Is it possible for an economy to be entirely based on services?
While it is possible for an economy to depend largely on the service sector, it is not possible for an economy to depend entirely on it. The service sector has been a very important driver in many economies in both developed and developing countries (Desmet et al., 2003). The recent global economic recession has in fact created a greater reliance on the services sector than on manufacturing as was previously the case. According to Ranscombe, (2011), the United Kingdom’s economic recovery is being driven by the service sector which includes: information technology; accountancy; and legal advice. In the UK, the services sector is accredited as having become a more significant economic driver than the manufacturing sector. In fact, it has also been accredited as having generated approximately 38% of the economic growth and almost two million jobs since 1970. In the USA, the economy has also shifted to the service sector after the World War II. The services sector in the US also accounts for a larger number of workers than the production sector with figures from the year 2000 which estimate that the services sector to have 107 million workers compared to the 24 million in the production sector (Ranscombe, 2011). Despite the ever increasing role of the service sector in these major economies, the production sector continues to remain a significant component of their economies (Gemmel et al., 1969).
Is it a sign of weakness when a national economy manufactures few of the goods that it consumes?
It is indeed a sign of weakness when an economy manufactures a few goods that it consumes. This is because many economies are able to generate income from exports which are mainly products of the manufacturing industry. The economies of many nations in both developing and developed nations depend on the income generated from exports despite ever increasing reliance on the service sector (Lecture on Services, 2011). A noteworthy example is Australia, which in 2009, registered China as its biggest market for its exports (Economy Watch, 2011). Australia mainly exports iron ore to China among many other products which has led to the increase in investment by Chinese companies in Australia, which has contributed to a corresponding increase in Australia’s economy between 2007 and 2010 (Economy Watch, 2011). Not only do exports generate income for the exporting country, it also provides jobs for the natives of the nation. The availability of jobs is a major issue in many countries especially since unemployment rates have been soaring globally. In the example given of Australia, the service sector is recognized as the backbone of the economy, comprising 71% of the GDP. The industrial and agricultural sector comprises approximately 29% of GDP. Despite the vibrant services sector, there is a high unemployment rate of 5.2% which implies that without the production sector these rates will rise to higher levels (Economy Watch, 2011).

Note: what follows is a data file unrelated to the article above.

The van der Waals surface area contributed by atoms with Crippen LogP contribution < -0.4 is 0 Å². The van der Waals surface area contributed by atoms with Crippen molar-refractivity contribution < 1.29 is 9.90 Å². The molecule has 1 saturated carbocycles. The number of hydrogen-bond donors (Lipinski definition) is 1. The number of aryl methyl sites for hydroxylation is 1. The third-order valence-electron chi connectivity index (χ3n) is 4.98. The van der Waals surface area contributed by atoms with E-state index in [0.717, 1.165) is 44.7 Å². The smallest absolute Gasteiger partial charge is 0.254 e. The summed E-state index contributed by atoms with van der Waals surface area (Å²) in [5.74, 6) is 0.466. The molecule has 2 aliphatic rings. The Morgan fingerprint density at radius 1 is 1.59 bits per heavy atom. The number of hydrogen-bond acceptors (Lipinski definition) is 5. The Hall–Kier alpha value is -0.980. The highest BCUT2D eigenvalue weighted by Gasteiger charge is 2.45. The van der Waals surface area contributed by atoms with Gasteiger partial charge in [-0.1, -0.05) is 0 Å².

Consider quick-service restaurants such as KFC, McDonalds or even Starbucks coffee shops. Would you classify them as a good or a service? Why?
Quick-service restaurants like McDonald’s and Starbucks should be classified as a service. This is because while some may argue that they provide tangible goods, a service can have a certain degree of intangibility. According to Gemmel et al, (1969) a service should also be able to give solutions to problems faced by clients, which the quick-service shops address. In this case, the quick services shops provide several intangible services (Desmet et al, 2003).
First, they offer the service of convenience foods which are cheap and fast to consume and their clients are able to get meals which are cheap and therefore economical. They also provide the service of being time saving because they are able to serve busy people who often have no time to cook. A service should also have the characteristic of simultaneity which demands that the provider and client interact and both participate in the realization of service (Lecture on services, 2011). This occurs in these shops because the provider must provide a meal while a client must eat so that a service can be said to have been provided.
Desmet S., B. van Looy and van Dierdonck R., 2003. Services management: The nature of Services. Essex: Finacial Times Prentice Hall.
Economy Watch. 2011. Australia economy. Available at http://www.economywatch.com/world_economy/australia/
Gemmel P., B. van Looy, and van Ossel G., 1969. Defining the service concept. Commonwealth of Australia
Lecture on Services. 2011. Service Businesses: Sport and Hospitality.
Ranscombe P., 2011. UK economy dependent on service sector. Available at http://business.scotsman.com/business/UK-economy-dependent-on-business.6765454.jp